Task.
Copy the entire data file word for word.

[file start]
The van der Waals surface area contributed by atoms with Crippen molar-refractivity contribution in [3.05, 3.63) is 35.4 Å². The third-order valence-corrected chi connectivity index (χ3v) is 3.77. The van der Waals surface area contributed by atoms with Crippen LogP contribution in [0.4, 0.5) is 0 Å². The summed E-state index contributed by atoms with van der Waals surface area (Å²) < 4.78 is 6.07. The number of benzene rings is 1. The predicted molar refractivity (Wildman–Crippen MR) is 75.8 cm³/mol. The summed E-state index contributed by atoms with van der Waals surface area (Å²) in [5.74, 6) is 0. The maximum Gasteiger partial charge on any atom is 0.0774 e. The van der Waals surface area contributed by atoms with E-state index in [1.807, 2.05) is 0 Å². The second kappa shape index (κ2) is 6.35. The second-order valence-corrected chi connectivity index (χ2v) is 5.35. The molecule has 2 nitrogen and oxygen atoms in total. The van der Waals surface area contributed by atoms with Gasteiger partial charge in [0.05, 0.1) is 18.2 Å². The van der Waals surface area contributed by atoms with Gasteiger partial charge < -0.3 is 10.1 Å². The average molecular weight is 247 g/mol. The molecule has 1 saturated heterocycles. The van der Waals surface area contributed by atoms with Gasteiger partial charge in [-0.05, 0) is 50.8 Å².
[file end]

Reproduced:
The van der Waals surface area contributed by atoms with Crippen molar-refractivity contribution in [3.05, 3.63) is 35.4 Å². The third-order valence-corrected chi connectivity index (χ3v) is 3.77. The van der Waals surface area contributed by atoms with Crippen LogP contribution in [0.4, 0.5) is 0 Å². The summed E-state index contributed by atoms with van der Waals surface area (Å²) < 4.78 is 6.07. The number of benzene rings is 1. The predicted molar refractivity (Wildman–Crippen MR) is 75.8 cm³/mol. The summed E-state index contributed by atoms with van der Waals surface area (Å²) in [5.74, 6) is 0. The maximum Gasteiger partial charge on any atom is 0.0774 e. The van der Waals surface area contributed by atoms with E-state index in [1.807, 2.05) is 0 Å². The second kappa shape index (κ2) is 6.35. The second-order valence-corrected chi connectivity index (χ2v) is 5.35. The molecule has 2 nitrogen and oxygen atoms in total. The van der Waals surface area contributed by atoms with Gasteiger partial charge in [0.05, 0.1) is 18.2 Å². The van der Waals surface area contributed by atoms with Gasteiger partial charge < -0.3 is 10.1 Å². The average molecular weight is 247 g/mol. The molecule has 1 saturated heterocycles. The van der Waals surface area contributed by atoms with Gasteiger partial charge in [-0.05, 0) is 50.8 Å².